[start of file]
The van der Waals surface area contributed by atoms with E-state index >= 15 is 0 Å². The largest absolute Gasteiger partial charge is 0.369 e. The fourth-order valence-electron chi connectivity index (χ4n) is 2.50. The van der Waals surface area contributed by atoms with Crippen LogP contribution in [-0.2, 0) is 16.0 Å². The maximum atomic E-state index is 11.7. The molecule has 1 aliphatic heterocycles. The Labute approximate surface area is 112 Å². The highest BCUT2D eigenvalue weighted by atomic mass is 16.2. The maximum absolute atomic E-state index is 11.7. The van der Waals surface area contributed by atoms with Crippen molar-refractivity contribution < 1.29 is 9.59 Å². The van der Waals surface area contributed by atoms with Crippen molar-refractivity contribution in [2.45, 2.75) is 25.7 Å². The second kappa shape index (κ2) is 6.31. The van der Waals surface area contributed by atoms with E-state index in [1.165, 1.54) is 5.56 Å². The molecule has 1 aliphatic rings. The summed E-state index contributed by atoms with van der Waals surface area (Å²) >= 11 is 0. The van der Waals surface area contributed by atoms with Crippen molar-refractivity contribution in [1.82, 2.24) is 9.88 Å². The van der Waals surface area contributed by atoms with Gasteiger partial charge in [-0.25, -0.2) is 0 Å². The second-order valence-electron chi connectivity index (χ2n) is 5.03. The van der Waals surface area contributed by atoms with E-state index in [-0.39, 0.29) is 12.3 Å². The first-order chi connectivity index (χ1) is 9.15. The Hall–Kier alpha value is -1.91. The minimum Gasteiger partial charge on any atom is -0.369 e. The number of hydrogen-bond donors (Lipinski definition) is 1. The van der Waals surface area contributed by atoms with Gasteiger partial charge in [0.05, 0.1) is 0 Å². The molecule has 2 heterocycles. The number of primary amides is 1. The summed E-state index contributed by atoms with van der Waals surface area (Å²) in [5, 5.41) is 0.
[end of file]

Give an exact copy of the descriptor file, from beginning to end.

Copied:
The van der Waals surface area contributed by atoms with E-state index >= 15 is 0 Å². The largest absolute Gasteiger partial charge is 0.369 e. The fourth-order valence-electron chi connectivity index (χ4n) is 2.50. The van der Waals surface area contributed by atoms with Crippen LogP contribution in [-0.2, 0) is 16.0 Å². The maximum atomic E-state index is 11.7. The molecule has 1 aliphatic heterocycles. The Labute approximate surface area is 112 Å². The highest BCUT2D eigenvalue weighted by atomic mass is 16.2. The maximum absolute atomic E-state index is 11.7. The van der Waals surface area contributed by atoms with Crippen molar-refractivity contribution < 1.29 is 9.59 Å². The van der Waals surface area contributed by atoms with Crippen molar-refractivity contribution in [2.45, 2.75) is 25.7 Å². The second kappa shape index (κ2) is 6.31. The van der Waals surface area contributed by atoms with E-state index in [1.165, 1.54) is 5.56 Å². The molecule has 1 aliphatic rings. The summed E-state index contributed by atoms with van der Waals surface area (Å²) >= 11 is 0. The van der Waals surface area contributed by atoms with Crippen molar-refractivity contribution in [1.82, 2.24) is 9.88 Å². The van der Waals surface area contributed by atoms with Gasteiger partial charge in [-0.25, -0.2) is 0 Å². The second-order valence-electron chi connectivity index (χ2n) is 5.03. The van der Waals surface area contributed by atoms with E-state index in [-0.39, 0.29) is 12.3 Å². The first-order chi connectivity index (χ1) is 9.15. The Hall–Kier alpha value is -1.91. The minimum Gasteiger partial charge on any atom is -0.369 e. The number of hydrogen-bond donors (Lipinski definition) is 1. The van der Waals surface area contributed by atoms with Gasteiger partial charge in [0.05, 0.1) is 0 Å². The molecule has 2 heterocycles. The number of primary amides is 1. The summed E-state index contributed by atoms with van der Waals surface area (Å²) in [5, 5.41) is 0.